A renovation worker has been jailed for 16 months for criminal damage after he took out a knife during a High Court hearing last year.

On October 17 last year, 54-year-old Yu Zulin brought a knife to a hearing presided over by judge Wilson Chan Ka-shun. He threatened to kill Chan and slammed the knife on a table in front of the judge’s seat.

Judge Chan had rejected Yu’s claim filed in 2013 for compensation from the police for injuries caused by officers during an earlier arrest. Yu went through multiple rounds of appeals and the latest one was rejected on the day of the incident.

Yu Zulin. File

Yu surrendered himself to the police on the same day and was remanded since. He was charged with criminal damage – to which he initially said he would plead guilty – as well as criminal intimidation and the possession of an offensive weapon. In August, Yu pleaded not guilty to the three charges.

Deputy District Judge Don So ruled that Yu was guilty of criminal damage, but not guilty of the two other charges.

In mitigation, Yu said he was married three times and had two children, and also had to provide for two parents in their 90s. He said he wished to work to earn an income since he was in debt, and hoped for a lenient sentence.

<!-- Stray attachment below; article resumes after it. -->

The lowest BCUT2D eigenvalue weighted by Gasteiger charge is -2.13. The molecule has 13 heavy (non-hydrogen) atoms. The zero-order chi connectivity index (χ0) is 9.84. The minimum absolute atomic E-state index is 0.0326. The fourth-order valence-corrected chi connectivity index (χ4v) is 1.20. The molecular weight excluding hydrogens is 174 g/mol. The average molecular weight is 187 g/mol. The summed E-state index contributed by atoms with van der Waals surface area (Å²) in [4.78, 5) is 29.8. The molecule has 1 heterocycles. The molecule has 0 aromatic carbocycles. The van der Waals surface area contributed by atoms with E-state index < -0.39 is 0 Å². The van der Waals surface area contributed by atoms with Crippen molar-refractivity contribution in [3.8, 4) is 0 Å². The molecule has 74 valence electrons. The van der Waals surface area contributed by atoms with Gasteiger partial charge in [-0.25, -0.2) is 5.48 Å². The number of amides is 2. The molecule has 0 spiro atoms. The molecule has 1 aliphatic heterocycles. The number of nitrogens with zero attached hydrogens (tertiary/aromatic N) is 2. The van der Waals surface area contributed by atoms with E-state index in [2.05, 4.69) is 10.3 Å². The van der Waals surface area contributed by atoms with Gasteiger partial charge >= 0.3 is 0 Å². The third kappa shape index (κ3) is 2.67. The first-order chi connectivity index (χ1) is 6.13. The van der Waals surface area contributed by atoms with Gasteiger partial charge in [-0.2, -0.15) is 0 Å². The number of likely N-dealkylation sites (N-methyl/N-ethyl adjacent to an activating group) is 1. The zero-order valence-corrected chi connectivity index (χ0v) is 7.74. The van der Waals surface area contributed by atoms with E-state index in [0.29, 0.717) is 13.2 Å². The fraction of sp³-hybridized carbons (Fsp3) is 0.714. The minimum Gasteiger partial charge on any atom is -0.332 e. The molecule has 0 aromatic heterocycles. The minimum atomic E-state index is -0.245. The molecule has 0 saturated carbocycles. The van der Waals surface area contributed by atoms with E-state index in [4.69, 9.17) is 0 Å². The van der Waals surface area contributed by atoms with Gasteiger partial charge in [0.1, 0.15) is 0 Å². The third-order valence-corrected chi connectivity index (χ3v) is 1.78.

Police guarding the high court on October 17, 2017 after the knife incident.

Judge So accepted Yu’s testimony that he was planning to use the knife to kill himself at the time and no-one else, as he was “foolishly” trying to force the court to overturn his case. The judge also accepted that when the blade was produced at Chan’s courtroom, it was still wrapped in plastic, and Chan would not have heard Yu’s verbal threats.

Yu was therefore acquitted of possessing an offensive weapon and criminal intimidation.

But Judge So denied Yu’s request to repossess his knife.

Kris Cheng

Kris Cheng is a Hong Kong journalist with an interest in local politics. His work has been featured in Washington Post, Public Radio International, Hong Kong Economic Times and others. He has a BSSc in Sociology from the Chinese University of Hong Kong. Kris is HKFP's Editorial Director.